Ibrahim, S. H., Voigt, R. G., Katusic, S. K., Weaver, A. L., & Barbaresi, W. J. (2009). Incidence of gastrointestinal symptoms in children with autism: a population-based study. Pediatrics, 124(2), 680-686.

Molloy, C. A., & Manning-Courtney, P. (2003). Prevalence of chronic gastrointestinal symptoms in children with autism and autistic spectrum disorders. Autism, 7(2), 165-171.

White, J. F. (2003). Intestinal pathophysiology in autism. Experimental Biology and Medicine, 228(6), 639-649.

 

Asperger Syndrome and Difficult Moments

aspergerssyndromeanddifficultmomentsAsperger Syndrome and Difficult Moments by Brenda Myles and Jack Southwick.

XBM Myles 2005

This expanded edition of the bestselling AAPC classic offers both parents and professionals tried-and-true solutions to minimize and circumvent the often frightening circumstances that surround the rage cycle not only for the child with Asperger Syndrome but others in the environment as well. In addition to almost doubling the section on interventions, this highly practical and user-friendly resource also focuses on the reactions of the adults around the child. This detailed book takes the reader through the stages of the rage cycle and emphasizes the importance of utilizing the teachable moments before and after a rage episode.

If available, item can be checked out from the resource room at no cost.

Autism and Sleeping Problems

sleepDo children with autism have more sleeping problems then typically developing children?

Yes, studies have shown children with ASD to have as many as 10 times more sleep difficulties than typically developing children.  Problems include not falling asleep, sleeping for only short periods of time, being tired during the day, resisting going to bed, sleep walking, sleep anxiety, nightmares, and chronic insomnia.

What causes children with ASD to have sleep problems?

There is no clear cause.  Children with ASD have several different types of sleep problems; different types of problems may have different causes.  Also, it’s best not to think of ASD as one disorder but as a spectrum of disorders so different people have different things going on in their genes, gene expressions, and environments which may cause a variety of different sleep problems.  Some theories are

  1. Some children may have biological or genetic abnormalities that cause changes to the brain which then effect sleep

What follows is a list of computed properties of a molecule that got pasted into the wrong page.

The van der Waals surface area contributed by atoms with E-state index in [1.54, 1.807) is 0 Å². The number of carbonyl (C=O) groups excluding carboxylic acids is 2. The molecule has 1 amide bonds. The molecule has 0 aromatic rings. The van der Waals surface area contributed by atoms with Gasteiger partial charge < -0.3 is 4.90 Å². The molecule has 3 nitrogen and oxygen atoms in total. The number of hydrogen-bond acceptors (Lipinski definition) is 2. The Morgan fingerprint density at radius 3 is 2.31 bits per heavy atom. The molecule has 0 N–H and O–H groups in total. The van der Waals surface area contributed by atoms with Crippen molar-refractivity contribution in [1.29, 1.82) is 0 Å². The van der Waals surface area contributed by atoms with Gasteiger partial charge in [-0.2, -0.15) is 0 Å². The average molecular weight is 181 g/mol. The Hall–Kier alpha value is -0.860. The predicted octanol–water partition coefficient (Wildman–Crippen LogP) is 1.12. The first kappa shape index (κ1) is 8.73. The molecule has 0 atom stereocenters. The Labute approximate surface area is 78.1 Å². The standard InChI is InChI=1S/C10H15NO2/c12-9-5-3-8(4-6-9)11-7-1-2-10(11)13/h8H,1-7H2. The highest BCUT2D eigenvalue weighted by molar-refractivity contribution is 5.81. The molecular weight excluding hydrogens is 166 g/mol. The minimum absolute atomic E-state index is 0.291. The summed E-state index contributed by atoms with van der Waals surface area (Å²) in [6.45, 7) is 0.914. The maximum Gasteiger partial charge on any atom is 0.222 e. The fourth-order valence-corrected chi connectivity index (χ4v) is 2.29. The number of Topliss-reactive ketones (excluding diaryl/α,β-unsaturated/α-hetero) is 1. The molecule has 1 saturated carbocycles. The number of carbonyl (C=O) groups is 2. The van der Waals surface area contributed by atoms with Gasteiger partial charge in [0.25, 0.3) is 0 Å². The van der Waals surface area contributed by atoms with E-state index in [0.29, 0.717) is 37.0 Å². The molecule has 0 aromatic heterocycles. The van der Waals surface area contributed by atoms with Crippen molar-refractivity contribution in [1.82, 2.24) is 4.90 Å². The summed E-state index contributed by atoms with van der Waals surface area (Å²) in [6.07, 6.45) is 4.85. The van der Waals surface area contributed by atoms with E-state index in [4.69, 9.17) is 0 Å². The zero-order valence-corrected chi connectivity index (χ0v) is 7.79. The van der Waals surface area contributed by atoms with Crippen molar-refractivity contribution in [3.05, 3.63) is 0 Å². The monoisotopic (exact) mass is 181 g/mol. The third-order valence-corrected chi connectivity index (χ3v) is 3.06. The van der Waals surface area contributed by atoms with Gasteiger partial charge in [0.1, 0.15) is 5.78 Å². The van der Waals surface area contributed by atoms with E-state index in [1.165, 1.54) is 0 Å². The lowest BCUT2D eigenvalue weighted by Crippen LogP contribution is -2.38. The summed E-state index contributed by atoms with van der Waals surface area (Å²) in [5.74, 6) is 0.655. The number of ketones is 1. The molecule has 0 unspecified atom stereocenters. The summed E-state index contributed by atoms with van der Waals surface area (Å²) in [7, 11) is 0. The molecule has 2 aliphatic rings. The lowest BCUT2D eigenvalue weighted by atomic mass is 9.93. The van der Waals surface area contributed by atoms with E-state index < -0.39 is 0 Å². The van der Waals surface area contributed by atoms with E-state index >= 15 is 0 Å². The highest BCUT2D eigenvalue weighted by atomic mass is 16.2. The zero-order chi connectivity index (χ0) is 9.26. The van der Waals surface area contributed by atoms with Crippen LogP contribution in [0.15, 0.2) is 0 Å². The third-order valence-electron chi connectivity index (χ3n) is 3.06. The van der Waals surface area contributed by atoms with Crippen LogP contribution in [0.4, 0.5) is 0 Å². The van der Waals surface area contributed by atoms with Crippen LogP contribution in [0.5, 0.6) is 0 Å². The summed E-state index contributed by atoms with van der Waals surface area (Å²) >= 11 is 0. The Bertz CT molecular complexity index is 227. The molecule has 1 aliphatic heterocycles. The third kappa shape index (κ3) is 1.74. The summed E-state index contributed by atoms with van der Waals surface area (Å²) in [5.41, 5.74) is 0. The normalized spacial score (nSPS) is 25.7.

2. The features of ASD (such as preoccupation) can prevent sleep
  3. There could be factors at home that make sleep more difficult (like having a TV in a bedroom)

How do experts recommend that parents deal with sleeping problems?

Research has indicated that behavioral strategies can may be effective, however there is not enough research to say so with certainty.  Right now, there is the most evidence for scheduled awakings (awaking a child at scheduled intervals to reduce night terrors) and standard extinction (ignoring all bed time disruptions- this may look like putting a child to bed and then not talking to the child until morning).  Although standard extinction may be effective, it can cause distress for the child and the parents.  Other interventions under investigation are

  • Graduated extinction (only ignoring behavior for a specific length of time)
  • Faded bedtime (setting the bedtime slightly earlier and earlier and not letting the child sleep during the day)
  • Faded bedtime with Response Cost (the same as faded bedtime, but if the child does not fall asleep, you remove them from bed for a specific amount of time- eg. 30 minutes)
  • Sleep restriction (the focus is on sleep duration not bedtime- you limit the amount of time the child spends in bed not sleeping)
  • Stimulus fading (reducing co-sleeping)
  • Chronotherapy (pushing back bed times)

Is medication recommended for sleep problems?

When behavioral interventions are unsuccessful or only partially successful, sometimes medication is prescribed, however there is no FDA approved pediatric sleep medication.    Melatonin has been the most commonly studied sleep medication for children.

Where can I get more information?